The Royal Academy of Engineering made a big bang in the scientific world when it said in its submission to this week's Comprehensive Spending Review that some of the public money currently spent on particle physics should be redirected to engineering research.
So it raised some eyebrows when the academy announced that its annual Hinton Lecture was to be given by Lyn Evans, the retiring project leader of the Cern particle physics facility's flagship project, the Large Hadron Collider.
Dr Evans agreed to give the lecture several months before the CSR submission, but speaking before the event last week, he said that rather than pulling out, he saw the lecture as a chance to "educate" engineers about the value of pure science.
"Time and time again it has been proved that the real (scientific) advances have been discovered through fundamental research. But I understand that in these difficult times everyone is looking after their own patch," he said.
Dr Evans, a Welshman who is also a visiting professor at Imperial College London, said Cern represents an "extremely well-organised" pooling of global spending on particle physics, and had already agreed a €250 million (£220 million) cut in its budget for 2011-15. Its running costs, he added, are no more than those of a "medium-sized European university".
He said the UK, which provides 15 per cent of Cern's budget, is getting "excellent scientific value" from the Large Hadron Collider.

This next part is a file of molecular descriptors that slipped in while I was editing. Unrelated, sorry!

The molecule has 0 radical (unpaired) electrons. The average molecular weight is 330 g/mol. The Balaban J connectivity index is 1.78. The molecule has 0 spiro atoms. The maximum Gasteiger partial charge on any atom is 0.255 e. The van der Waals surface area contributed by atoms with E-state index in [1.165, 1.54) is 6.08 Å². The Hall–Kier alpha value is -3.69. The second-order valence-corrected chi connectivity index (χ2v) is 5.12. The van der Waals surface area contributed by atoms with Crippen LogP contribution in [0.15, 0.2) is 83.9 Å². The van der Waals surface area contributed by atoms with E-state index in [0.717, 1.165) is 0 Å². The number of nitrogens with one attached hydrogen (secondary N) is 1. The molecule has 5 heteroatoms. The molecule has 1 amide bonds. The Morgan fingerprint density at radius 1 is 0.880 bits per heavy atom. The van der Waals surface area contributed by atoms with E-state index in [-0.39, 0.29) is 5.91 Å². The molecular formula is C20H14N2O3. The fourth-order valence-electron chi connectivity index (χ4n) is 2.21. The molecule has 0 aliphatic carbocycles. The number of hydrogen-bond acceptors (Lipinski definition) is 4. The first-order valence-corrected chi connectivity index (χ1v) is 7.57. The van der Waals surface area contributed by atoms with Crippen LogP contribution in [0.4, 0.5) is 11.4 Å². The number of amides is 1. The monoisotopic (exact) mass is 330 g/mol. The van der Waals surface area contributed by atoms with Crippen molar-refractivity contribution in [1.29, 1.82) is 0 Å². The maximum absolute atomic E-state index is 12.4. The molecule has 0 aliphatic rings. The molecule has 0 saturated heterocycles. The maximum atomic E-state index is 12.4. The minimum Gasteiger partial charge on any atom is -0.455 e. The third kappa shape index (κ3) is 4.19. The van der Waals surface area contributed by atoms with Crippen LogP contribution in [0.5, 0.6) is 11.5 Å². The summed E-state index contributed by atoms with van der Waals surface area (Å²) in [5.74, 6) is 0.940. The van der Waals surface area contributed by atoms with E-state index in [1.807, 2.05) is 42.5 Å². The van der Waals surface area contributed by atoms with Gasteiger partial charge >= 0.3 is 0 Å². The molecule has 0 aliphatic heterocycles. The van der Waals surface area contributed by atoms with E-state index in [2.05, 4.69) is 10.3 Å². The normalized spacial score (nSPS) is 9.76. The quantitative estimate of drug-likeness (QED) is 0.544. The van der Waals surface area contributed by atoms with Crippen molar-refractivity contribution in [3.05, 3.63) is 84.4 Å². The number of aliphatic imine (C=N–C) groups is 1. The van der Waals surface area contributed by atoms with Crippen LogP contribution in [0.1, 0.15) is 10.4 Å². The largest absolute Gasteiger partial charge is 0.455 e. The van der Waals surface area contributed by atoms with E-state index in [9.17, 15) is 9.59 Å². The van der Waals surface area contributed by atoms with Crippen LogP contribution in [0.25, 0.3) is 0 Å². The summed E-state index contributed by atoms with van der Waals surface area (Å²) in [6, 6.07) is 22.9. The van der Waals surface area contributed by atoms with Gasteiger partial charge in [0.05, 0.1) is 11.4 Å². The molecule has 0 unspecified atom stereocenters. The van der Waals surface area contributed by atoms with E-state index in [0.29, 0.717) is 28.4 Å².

But he admitted that despite British laboratories' central involvement in the design of many of its components, the decline in the country's manufacturing base meant that the UK has been unable to win its fair share of the lucrative contracts to build them.
"We need to try to avoid this happening again, in areas such as renewable energy. I have heard politicians say we need to move on to the next level (and focus on a services economy), but it is manifestly not the whole story," he said.
Dr Evans, who led the Large Hadron Collider since its first designs were drawn up in 1993, said keeping the public informed and excited about the project is "part of our job", and he welcomed the media attention it had attracted - even if it had not always been for the right reasons.
He was philosophical about the breakdown that closed the collider for more than a year just nine days after it was first switched on in September 2008.
And he was not unduly concerned that its launch had been "spiced up" by internet scare stories warning that recreating the conditions just after the Big Bang could give rise to mini black holes that would swallow up the Universe. "The coverage was quite tongue-in-cheek in the UK, and I quite enjoyed it," he said.
He admitted that trying to maintain media discipline among the 3,000 physicists involved is "like trying to herd cats", and he expected others to follow in the footsteps of University of Padua physicist Tommaso Dorigo, whose blog this summer reported unfounded rumours that the Higgs boson - the fabled "God particle" - had been detected by the Large Hadron Collider's US rival, the Tevatron.
"Normally new data are presented at scientific conferences, but when the big breakthrough is made let's see what really happens," he said.